"Squaw Valley Wildlife", "Alterra Mountain Co", "Coronavirus Tahoe"

Pictured: Squaw Valley this week

To get the real facts about Alterra Mountain Co.’s proposed development for Squaw Valley, visit: https://www.sierrawatch.org/keep-squaw-true/

Reaching out as the Mountains Abide

We just wanted to reach out and connect with our conservation community.

We’re doing what we can to continue the work of Sierra Watch – Saving Martis Valley and Keeping Squaw True – as much as our isolation allows. But we miss seeing you all in person, whether at our own events, on a chairlift, or out on the trails.

One social distancing tip we can offer: The Movie to Keep Squaw True is streaming online, and you can binge watch as many times as you like!

Squaw Valley, Fresh Snow, Tahoe Coronavirus, Squaw COVID-19

Pictured: Squaw Valley today

In the meantime, our mountains abide, under a blanket of snow.  And will be there for us when we emerge.  

North Tahoe SnowFest’s 4th Annual Wing Eating Contest, benefiting Keep Squaw True

Join Sierra Watch on Sunday, March 1st, for Fat Cat Bar & Grill’s Fourth Annual North Tahoe SnowFest Hot Wing Eating Contest, benefiting our work to Keep Squaw True! Event runs from 3pm to 5pm.

keep squaw true on parade

Pictured: “This is Tahoe’s measurement of the good times people have had,” Robb Gaffney, marching at past SnowFest Parade

So come join us as we watch the fastest eaters from Tahoe and beyond test their mettle against each other and Fat Cat’s spicy wings to become North Tahoe SnowFest 2020’s wing eating champion. We’ll be there raffling off Keep Squaw True gear, as well as a signed copy  the poster for G.N.A.R. The Movie.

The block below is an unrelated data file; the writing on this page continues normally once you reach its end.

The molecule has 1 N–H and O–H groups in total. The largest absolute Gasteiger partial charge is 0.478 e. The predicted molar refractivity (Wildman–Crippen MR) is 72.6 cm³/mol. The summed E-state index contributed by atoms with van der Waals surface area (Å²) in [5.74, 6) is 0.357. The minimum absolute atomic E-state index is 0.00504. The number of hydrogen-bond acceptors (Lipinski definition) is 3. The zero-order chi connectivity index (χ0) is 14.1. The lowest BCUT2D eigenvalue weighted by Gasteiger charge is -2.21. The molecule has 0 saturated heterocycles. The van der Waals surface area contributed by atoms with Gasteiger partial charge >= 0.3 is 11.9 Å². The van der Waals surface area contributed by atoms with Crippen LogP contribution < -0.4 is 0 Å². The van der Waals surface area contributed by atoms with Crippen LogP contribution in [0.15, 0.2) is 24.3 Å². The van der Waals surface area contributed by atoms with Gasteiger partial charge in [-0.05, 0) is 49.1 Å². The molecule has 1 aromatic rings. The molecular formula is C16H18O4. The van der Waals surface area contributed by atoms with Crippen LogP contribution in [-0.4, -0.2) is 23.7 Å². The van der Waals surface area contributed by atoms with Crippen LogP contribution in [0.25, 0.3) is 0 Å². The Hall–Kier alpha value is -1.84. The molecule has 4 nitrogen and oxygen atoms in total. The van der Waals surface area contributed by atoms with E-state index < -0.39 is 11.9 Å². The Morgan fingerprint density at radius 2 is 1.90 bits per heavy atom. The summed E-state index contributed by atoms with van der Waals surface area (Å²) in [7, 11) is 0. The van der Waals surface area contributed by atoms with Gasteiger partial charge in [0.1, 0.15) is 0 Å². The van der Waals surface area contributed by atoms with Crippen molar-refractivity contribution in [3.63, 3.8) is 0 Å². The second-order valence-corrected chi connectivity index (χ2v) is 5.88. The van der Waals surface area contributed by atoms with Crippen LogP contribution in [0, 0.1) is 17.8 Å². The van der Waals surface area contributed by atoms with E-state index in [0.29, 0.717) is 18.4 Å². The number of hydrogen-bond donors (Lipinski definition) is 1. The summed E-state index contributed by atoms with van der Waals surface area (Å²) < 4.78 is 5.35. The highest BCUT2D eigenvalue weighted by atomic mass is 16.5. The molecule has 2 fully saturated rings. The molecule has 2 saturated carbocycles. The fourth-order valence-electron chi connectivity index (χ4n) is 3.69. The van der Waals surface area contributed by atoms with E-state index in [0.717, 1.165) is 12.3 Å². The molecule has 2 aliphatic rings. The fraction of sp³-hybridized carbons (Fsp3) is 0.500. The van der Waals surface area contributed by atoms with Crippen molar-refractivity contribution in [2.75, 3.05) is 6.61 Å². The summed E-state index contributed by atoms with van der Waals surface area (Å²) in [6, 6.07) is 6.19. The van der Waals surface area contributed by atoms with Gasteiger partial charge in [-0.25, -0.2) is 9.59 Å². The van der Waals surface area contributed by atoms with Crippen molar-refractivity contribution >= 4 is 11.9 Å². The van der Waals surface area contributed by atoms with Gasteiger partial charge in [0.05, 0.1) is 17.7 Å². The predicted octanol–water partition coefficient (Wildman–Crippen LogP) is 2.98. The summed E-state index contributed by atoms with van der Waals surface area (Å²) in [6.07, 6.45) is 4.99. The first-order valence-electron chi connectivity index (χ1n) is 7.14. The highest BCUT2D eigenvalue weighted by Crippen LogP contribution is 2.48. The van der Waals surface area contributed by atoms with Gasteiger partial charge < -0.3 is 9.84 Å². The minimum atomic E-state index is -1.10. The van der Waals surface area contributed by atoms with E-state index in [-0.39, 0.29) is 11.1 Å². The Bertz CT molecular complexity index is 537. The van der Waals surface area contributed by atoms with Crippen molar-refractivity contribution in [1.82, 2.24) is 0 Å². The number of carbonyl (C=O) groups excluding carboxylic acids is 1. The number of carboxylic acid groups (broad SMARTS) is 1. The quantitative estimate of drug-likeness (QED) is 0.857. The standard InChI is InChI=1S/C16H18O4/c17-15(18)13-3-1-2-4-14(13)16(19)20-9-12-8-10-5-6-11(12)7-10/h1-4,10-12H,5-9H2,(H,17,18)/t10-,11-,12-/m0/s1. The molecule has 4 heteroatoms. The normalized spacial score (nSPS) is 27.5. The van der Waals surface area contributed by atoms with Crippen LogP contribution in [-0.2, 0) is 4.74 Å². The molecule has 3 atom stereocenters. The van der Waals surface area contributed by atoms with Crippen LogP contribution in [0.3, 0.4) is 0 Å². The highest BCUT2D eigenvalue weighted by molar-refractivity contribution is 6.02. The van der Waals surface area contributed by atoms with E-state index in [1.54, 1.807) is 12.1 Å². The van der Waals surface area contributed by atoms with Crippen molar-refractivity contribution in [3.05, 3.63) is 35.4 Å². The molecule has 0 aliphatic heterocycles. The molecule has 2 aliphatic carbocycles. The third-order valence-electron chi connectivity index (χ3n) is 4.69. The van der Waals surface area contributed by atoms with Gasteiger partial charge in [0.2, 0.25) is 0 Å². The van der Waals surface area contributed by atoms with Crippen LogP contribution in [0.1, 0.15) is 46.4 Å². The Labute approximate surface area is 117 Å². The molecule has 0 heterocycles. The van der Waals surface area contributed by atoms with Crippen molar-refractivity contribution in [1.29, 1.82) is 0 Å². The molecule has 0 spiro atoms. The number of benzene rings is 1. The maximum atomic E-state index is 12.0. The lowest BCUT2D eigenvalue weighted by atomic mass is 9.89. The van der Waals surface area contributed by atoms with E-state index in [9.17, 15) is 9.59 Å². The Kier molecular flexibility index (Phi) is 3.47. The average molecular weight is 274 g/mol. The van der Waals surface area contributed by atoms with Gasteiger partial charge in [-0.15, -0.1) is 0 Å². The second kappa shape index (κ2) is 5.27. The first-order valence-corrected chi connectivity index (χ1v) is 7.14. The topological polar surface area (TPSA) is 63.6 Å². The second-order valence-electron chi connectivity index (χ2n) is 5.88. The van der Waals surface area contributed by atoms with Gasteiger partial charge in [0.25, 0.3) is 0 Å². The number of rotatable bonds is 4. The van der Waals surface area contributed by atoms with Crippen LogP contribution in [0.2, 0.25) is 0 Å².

Join us from 3 to 5pm! Fat Cat will be offering 30% off Bloody Marys and their signature wings to all spectators.

Sierra Watch staff will also be on hand with campaign updates.

EVENT RULES:

The wing eating competition is open to all amateur eaters 18 years or older who are in good health. Registration is $30 to compete & is currently open — just drop by Fat Cat Bar & Grill in Tahoe City, day-of or in advance to register, open everyday for lunch and dinner!

The Contest
1. Each competitor will start with exactly thirty wings covered with sauce.
2. The contest will last exactly three (3) minutes.
3. The competitors will consume their allotted wings and place the eaten chicken wing bone back into the wing receptacle.
4. If a competitor finishes their allotted thirty wings before the contest is complete, they will be given an additional ten wings to consume.
5. Once the contest is complete, each competitor’s wing receptacle will be taken to be weighed by a Judge.
6. The winner will be determined by the total weight of wing meat eaten, measured by an official contest scale in pounds and ounces by the Executive Judge. In the event of a tie between competitors, there will be a 60 second “run off” to determine the winner.

North Tahoe SnowFest Wing Eating Champion Jeff Stoike

Pictured: Past North Tahoe SnowFest wing eating champion, Jeff Stoike

See you there!